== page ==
The outcome of the battle has yet to be conclusively determined, but my scorecard gives the race for “The Most Beloved Rock And Roll Band In All The English Isles” to Mott The Hoople by two full lengths over Free.
On this, their third album, they apparently feel sure enough of themselves to venture away from the piano/organ dominated sound which initially distinguished them (and invited all those Dylan comparisons). Instead we hear the country overtones of “It Must Be Love” and “Original Mixed-Up Kid.” While this move (in light of all that has come since that first acidhead stumbled upon Johnny Cash At Folsom Prison) might seem to play on some familiar pretensions, our boys have both the taste and knowledge to keep their experiments in the proper perspective. So both the aforementioned songs, although comparatively thin-sounding, are well played and pleasant enough in a loosely relatable Mott The Hoople context.
More important, they’ve found new ways to arrange their instruments and the effects are felt throughout the album. The driving toughness of guitarist Mick Ralphs, as previously seen in “Rock And Roll Queen” and “Thunderstruck Ram,” has mellowed some. His “Whiskey Women” elucidates the band’s new approach at its best: a lighter touch but just as powerful a punch. Yet despite this change in attack (most often seen in the use of acoustic guitars), they still produce a remarkably full sound, traceable to their staunch musical intelligence: when they add additional instruments they do not merely pour them over the existing sound (a common rock pitfall), but alter that sound to accommodate them.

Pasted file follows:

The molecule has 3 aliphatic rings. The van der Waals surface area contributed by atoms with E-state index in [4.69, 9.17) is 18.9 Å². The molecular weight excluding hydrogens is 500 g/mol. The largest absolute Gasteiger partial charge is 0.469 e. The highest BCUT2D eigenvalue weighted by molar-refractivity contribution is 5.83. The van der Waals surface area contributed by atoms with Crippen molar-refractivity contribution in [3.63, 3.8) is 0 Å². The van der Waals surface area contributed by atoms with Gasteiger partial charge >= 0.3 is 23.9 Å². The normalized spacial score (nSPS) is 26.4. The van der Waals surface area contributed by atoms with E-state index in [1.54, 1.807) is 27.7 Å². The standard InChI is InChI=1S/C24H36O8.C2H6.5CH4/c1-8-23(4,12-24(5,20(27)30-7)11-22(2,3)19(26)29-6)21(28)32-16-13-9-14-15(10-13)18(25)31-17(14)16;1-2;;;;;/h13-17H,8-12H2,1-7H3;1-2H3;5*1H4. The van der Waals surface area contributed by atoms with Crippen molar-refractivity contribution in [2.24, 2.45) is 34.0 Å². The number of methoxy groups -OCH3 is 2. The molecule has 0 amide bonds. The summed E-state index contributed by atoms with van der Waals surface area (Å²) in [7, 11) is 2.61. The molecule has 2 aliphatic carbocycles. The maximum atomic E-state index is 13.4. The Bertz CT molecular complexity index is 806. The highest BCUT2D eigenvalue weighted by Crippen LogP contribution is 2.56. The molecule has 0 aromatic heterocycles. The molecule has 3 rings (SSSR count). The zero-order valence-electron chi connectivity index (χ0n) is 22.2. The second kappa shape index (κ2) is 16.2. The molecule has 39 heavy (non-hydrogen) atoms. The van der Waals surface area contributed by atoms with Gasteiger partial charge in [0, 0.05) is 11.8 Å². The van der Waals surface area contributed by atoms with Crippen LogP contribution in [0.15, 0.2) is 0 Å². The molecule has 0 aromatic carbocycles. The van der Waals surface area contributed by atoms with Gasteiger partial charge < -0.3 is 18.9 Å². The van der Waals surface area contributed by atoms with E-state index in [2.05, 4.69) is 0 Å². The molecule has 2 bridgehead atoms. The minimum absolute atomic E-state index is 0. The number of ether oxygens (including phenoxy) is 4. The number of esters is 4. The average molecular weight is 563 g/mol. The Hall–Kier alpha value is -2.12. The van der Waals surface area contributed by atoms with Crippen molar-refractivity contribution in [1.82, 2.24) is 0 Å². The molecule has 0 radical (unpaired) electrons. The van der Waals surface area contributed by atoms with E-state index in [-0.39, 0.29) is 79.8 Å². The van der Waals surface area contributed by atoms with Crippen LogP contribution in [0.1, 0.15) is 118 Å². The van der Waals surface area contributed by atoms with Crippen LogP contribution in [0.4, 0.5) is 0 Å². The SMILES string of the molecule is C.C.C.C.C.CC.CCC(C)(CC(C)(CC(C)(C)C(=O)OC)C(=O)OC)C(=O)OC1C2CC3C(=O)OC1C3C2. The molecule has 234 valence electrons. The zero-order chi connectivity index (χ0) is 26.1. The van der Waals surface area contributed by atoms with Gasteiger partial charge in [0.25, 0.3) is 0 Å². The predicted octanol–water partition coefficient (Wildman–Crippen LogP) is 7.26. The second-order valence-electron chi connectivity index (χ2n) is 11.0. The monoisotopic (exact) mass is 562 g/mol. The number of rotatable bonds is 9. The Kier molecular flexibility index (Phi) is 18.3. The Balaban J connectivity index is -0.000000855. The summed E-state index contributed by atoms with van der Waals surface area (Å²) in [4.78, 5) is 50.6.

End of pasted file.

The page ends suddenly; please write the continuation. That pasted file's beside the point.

“Angel Of Eighth Avenue” finds the haunting melancholia of pianist Ian Hunter’s ballad style at its most convincing. (Hunter, it will be remembered, was the man around whom the early Dylan associations were inevitably focused.) His emeryboard voice, which has a nasty habit of faltering under the strain of the up-tempo, is infinitely better suited to the slower paced delivery which songs like this demand. And the country influence so obvious on side two is better acknowledged in things such as “Angel,” where the fusion is subtle and engaging in a neighborhood Hopple devotees will find more familiar.
But lest the whole affair get weighed down with self-importance, a problem which threatened the first two albums, they’ve thrown in a couple of change-of-pace surprises. Closing out side one is an energetic rendition of Melanie (!) Safka’s “Lay Down” and, the cut’s musical excellence aside, it feels good just to hear this kind of an emotional breakout from Mott The Hoople. The second, ten live minutes of “Keep A’ Knockin” which concludes the album with some two-fisted rock and roll, is the stuff of which their English reputation was made; they remind me more than a little of the early Who.
Now that they have apparently captured the British crown, isn’t it about time they were given a shot on this side of the Atlantic? There is more than enough solid music on this album to warrant it. Take side one and the live cut for their well defined and satisfying brand of rock, and then make up your own mind about the country experiments on side two. And fear not; Mott the Hoople has clearly gone beyond any Dylan comparison you might have heard. Ah, had only Dylan this much fresh energy …